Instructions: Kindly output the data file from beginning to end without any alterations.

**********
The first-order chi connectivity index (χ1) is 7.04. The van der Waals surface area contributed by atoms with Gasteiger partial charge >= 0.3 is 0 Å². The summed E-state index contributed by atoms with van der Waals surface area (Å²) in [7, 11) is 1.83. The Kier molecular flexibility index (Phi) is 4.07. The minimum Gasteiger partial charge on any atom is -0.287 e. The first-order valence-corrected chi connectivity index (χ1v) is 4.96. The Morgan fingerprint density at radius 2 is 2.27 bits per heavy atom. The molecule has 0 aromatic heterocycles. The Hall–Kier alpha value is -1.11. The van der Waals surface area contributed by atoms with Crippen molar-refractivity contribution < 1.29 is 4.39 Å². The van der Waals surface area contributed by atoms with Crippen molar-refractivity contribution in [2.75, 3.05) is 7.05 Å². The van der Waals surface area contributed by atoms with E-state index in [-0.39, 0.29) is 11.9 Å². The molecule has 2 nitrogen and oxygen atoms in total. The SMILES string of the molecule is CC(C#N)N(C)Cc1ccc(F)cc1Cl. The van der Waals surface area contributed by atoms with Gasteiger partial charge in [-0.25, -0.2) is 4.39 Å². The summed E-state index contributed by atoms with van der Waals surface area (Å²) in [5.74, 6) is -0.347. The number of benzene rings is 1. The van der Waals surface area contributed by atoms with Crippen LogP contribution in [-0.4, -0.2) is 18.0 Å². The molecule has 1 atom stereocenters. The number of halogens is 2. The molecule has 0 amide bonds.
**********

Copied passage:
The first-order chi connectivity index (χ1) is 7.04. The van der Waals surface area contributed by atoms with Gasteiger partial charge >= 0.3 is 0 Å². The summed E-state index contributed by atoms with van der Waals surface area (Å²) in [7, 11) is 1.83. The Kier molecular flexibility index (Phi) is 4.07. The minimum Gasteiger partial charge on any atom is -0.287 e. The first-order valence-corrected chi connectivity index (χ1v) is 4.96. The Morgan fingerprint density at radius 2 is 2.27 bits per heavy atom. The molecule has 0 aromatic heterocycles. The Hall–Kier alpha value is -1.11. The van der Waals surface area contributed by atoms with Crippen molar-refractivity contribution < 1.29 is 4.39 Å². The van der Waals surface area contributed by atoms with Crippen molar-refractivity contribution in [2.75, 3.05) is 7.05 Å². The van der Waals surface area contributed by atoms with E-state index in [-0.39, 0.29) is 11.9 Å². The molecule has 2 nitrogen and oxygen atoms in total. The SMILES string of the molecule is CC(C#N)N(C)Cc1ccc(F)cc1Cl. The van der Waals surface area contributed by atoms with Gasteiger partial charge in [-0.25, -0.2) is 4.39 Å². The summed E-state index contributed by atoms with van der Waals surface area (Å²) in [5.74, 6) is -0.347. The number of benzene rings is 1. The van der Waals surface area contributed by atoms with Crippen LogP contribution in [-0.4, -0.2) is 18.0 Å². The molecule has 1 atom stereocenters. The number of halogens is 2. The molecule has 0 amide bonds.